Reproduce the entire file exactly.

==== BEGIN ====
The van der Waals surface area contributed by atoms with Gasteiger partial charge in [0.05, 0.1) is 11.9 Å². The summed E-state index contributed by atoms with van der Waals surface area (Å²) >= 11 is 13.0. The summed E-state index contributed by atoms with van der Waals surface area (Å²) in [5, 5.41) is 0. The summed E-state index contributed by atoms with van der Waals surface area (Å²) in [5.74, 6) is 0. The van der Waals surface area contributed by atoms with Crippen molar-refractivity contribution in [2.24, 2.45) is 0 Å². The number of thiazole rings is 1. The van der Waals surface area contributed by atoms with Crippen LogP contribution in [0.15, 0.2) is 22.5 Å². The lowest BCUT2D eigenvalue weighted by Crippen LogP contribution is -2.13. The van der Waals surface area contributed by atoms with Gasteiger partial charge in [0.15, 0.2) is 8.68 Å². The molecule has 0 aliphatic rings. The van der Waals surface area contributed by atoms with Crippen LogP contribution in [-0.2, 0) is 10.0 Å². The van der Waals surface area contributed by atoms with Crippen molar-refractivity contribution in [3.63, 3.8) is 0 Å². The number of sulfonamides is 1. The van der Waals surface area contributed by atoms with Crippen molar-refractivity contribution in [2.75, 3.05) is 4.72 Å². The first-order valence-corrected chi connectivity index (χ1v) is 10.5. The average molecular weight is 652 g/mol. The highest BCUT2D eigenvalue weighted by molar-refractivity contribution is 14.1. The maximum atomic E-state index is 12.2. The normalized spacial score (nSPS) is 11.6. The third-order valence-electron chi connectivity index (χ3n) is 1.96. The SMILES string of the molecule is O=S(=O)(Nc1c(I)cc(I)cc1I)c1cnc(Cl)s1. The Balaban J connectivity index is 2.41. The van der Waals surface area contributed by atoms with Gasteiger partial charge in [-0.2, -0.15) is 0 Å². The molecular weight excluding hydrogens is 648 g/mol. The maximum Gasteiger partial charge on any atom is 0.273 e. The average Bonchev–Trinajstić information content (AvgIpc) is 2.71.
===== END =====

The van der Waals surface area contributed by atoms with Gasteiger partial charge in [0.05, 0.1) is 11.9 Å². The summed E-state index contributed by atoms with van der Waals surface area (Å²) >= 11 is 13.0. The summed E-state index contributed by atoms with van der Waals surface area (Å²) in [5, 5.41) is 0. The summed E-state index contributed by atoms with van der Waals surface area (Å²) in [5.74, 6) is 0. The van der Waals surface area contributed by atoms with Crippen molar-refractivity contribution in [2.24, 2.45) is 0 Å². The number of thiazole rings is 1. The van der Waals surface area contributed by atoms with Crippen LogP contribution in [0.15, 0.2) is 22.5 Å². The lowest BCUT2D eigenvalue weighted by Crippen LogP contribution is -2.13. The van der Waals surface area contributed by atoms with Gasteiger partial charge in [0.15, 0.2) is 8.68 Å². The molecule has 0 aliphatic rings. The van der Waals surface area contributed by atoms with Crippen LogP contribution in [-0.2, 0) is 10.0 Å². The van der Waals surface area contributed by atoms with Crippen molar-refractivity contribution in [3.63, 3.8) is 0 Å². The number of sulfonamides is 1. The van der Waals surface area contributed by atoms with Crippen molar-refractivity contribution in [2.75, 3.05) is 4.72 Å². The first-order valence-corrected chi connectivity index (χ1v) is 10.5. The average molecular weight is 652 g/mol. The highest BCUT2D eigenvalue weighted by molar-refractivity contribution is 14.1. The maximum atomic E-state index is 12.2. The normalized spacial score (nSPS) is 11.6. The third-order valence-electron chi connectivity index (χ3n) is 1.96. The SMILES string of the molecule is O=S(=O)(Nc1c(I)cc(I)cc1I)c1cnc(Cl)s1. The Balaban J connectivity index is 2.41. The van der Waals surface area contributed by atoms with Gasteiger partial charge in [-0.2, -0.15) is 0 Å². The molecular weight excluding hydrogens is 648 g/mol. The maximum Gasteiger partial charge on any atom is 0.273 e. The average Bonchev–Trinajstić information content (AvgIpc) is 2.71.